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When Strikes Make Sense—And Why?

Lessons from Third Republic French Coal Miners

  • Samuel Cohn

Part of the Springer Studies in Work and Industry book series (SSWI)

Table of contents

  1. Front Matter
    Pages i-xvi
  2. Pages 27-41
  3. Pages 43-64
  4. Pages 163-195
  5. Pages 197-212
  6. Pages 213-226
  7. Back Matter
    Pages 227-254

About this book

Introduction

Social scientists have not helped the working class make strategic deci­ sions. Unionists need to know how to carry on industrial conflict so as to provide concrete economic benefits for their members. Should unions strike or not strike? Should losses be avoided at all costs, or can unions afford to take chances? Does economism gut the class power of workers or provide a pragmatic strategy for increasing workers' wage gains? We can say with great confidence that workers should join unions; there is now an exhaustive and compelling literature demonstrating that union membership provides a wide variety of economic benefits. We can say that corporatist class compromises lower income but increase job security and overall employment. Beyond that, however, we cannot say much. In particular, we can do little to advise particular unions in partic­ ular fixed institutional and political environments how they should han­ dle the microtactics of individual confrontations. The United Farm Work­ ers do not need a speech about the miracle of the Swedish industrial relations system. They need to know whether they should strike or not strike, and how their tactics should change if rival Teamsters come into the field. Unfortunately, medical research often has to start with rabbits be­ fore it proceeds to humans, and so it is with research in industrial conflict. The realistic prospects of doing a large sample analysis of con­ temporary American wage settlements that simultaneously estimates the effects of union tactics and economic factors are poor.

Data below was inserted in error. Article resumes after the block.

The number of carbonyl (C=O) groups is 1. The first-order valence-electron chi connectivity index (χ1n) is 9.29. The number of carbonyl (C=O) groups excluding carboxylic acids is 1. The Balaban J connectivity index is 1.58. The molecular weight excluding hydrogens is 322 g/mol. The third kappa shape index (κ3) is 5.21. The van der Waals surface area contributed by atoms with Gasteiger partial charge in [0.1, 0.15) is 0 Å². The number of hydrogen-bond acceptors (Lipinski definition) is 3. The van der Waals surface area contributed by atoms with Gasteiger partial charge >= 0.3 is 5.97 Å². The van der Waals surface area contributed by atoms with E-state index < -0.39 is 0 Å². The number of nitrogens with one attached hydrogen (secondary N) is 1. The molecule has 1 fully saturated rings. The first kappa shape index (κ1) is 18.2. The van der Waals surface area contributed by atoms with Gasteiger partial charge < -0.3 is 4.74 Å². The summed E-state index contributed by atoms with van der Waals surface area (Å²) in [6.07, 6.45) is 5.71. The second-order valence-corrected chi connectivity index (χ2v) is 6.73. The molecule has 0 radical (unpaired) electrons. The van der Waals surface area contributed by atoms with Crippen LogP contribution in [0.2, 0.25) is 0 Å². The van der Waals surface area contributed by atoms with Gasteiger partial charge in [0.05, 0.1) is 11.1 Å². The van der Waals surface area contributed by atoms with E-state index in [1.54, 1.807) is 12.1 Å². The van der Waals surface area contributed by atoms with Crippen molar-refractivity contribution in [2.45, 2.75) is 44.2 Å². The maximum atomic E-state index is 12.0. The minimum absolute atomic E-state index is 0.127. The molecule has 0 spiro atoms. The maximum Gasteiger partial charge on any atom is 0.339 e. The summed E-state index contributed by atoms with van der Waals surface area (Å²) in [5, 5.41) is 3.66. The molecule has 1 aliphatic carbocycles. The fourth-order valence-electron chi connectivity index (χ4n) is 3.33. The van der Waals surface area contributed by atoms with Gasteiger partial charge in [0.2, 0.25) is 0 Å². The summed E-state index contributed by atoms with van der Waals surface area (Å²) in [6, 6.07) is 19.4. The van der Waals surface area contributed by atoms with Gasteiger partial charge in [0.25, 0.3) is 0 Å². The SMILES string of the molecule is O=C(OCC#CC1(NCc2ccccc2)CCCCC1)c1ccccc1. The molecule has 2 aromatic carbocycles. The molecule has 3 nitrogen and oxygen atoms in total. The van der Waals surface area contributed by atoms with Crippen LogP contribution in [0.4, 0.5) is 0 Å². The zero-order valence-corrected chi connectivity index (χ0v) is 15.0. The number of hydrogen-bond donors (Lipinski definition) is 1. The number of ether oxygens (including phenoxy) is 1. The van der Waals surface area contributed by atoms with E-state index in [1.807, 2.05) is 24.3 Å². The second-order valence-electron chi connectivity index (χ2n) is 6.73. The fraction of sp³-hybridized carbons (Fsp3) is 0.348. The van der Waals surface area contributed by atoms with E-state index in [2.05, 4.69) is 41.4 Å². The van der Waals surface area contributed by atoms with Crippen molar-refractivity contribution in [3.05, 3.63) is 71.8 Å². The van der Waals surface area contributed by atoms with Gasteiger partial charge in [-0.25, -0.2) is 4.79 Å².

Keywords

Force ouvrière Institution Union Unions environment industrial relations strike

Authors and affiliations

  • Samuel Cohn
    • 1
  1. 1.Texas A&M UniversityCollege Station

Bibliographic information